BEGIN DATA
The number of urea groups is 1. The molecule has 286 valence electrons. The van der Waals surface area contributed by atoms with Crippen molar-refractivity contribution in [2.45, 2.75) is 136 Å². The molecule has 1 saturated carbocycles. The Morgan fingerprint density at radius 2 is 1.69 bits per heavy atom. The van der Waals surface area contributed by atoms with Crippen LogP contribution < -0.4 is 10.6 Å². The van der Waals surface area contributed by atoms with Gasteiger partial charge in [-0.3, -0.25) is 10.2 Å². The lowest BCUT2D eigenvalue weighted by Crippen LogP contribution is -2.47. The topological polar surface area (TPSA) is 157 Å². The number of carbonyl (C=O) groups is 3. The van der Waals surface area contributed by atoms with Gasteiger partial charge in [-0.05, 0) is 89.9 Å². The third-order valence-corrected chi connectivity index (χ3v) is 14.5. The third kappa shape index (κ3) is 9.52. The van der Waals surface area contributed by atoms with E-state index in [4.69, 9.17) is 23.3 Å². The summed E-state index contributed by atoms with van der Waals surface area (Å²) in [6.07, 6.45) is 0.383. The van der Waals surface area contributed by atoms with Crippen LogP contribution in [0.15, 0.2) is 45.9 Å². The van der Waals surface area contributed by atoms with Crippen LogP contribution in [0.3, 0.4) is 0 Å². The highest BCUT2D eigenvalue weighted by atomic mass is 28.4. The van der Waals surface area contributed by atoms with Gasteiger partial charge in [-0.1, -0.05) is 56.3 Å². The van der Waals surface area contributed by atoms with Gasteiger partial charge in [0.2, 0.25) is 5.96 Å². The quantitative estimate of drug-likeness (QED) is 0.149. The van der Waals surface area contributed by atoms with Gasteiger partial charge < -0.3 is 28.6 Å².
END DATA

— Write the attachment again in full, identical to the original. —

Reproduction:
The number of urea groups is 1. The molecule has 286 valence electrons. The van der Waals surface area contributed by atoms with Crippen molar-refractivity contribution in [2.45, 2.75) is 136 Å². The molecule has 1 saturated carbocycles. The Morgan fingerprint density at radius 2 is 1.69 bits per heavy atom. The van der Waals surface area contributed by atoms with Crippen LogP contribution < -0.4 is 10.6 Å². The van der Waals surface area contributed by atoms with Gasteiger partial charge in [-0.3, -0.25) is 10.2 Å². The lowest BCUT2D eigenvalue weighted by Crippen LogP contribution is -2.47. The topological polar surface area (TPSA) is 157 Å². The number of carbonyl (C=O) groups is 3. The van der Waals surface area contributed by atoms with Gasteiger partial charge in [-0.05, 0) is 89.9 Å². The third-order valence-corrected chi connectivity index (χ3v) is 14.5. The third kappa shape index (κ3) is 9.52. The van der Waals surface area contributed by atoms with E-state index in [4.69, 9.17) is 23.3 Å². The summed E-state index contributed by atoms with van der Waals surface area (Å²) in [6.07, 6.45) is 0.383. The van der Waals surface area contributed by atoms with Crippen LogP contribution in [0.15, 0.2) is 45.9 Å². The van der Waals surface area contributed by atoms with Crippen LogP contribution in [0.3, 0.4) is 0 Å². The highest BCUT2D eigenvalue weighted by atomic mass is 28.4. The van der Waals surface area contributed by atoms with Gasteiger partial charge in [-0.1, -0.05) is 56.3 Å². The van der Waals surface area contributed by atoms with Gasteiger partial charge in [0.2, 0.25) is 5.96 Å². The quantitative estimate of drug-likeness (QED) is 0.149. The van der Waals surface area contributed by atoms with Gasteiger partial charge < -0.3 is 28.6 Å².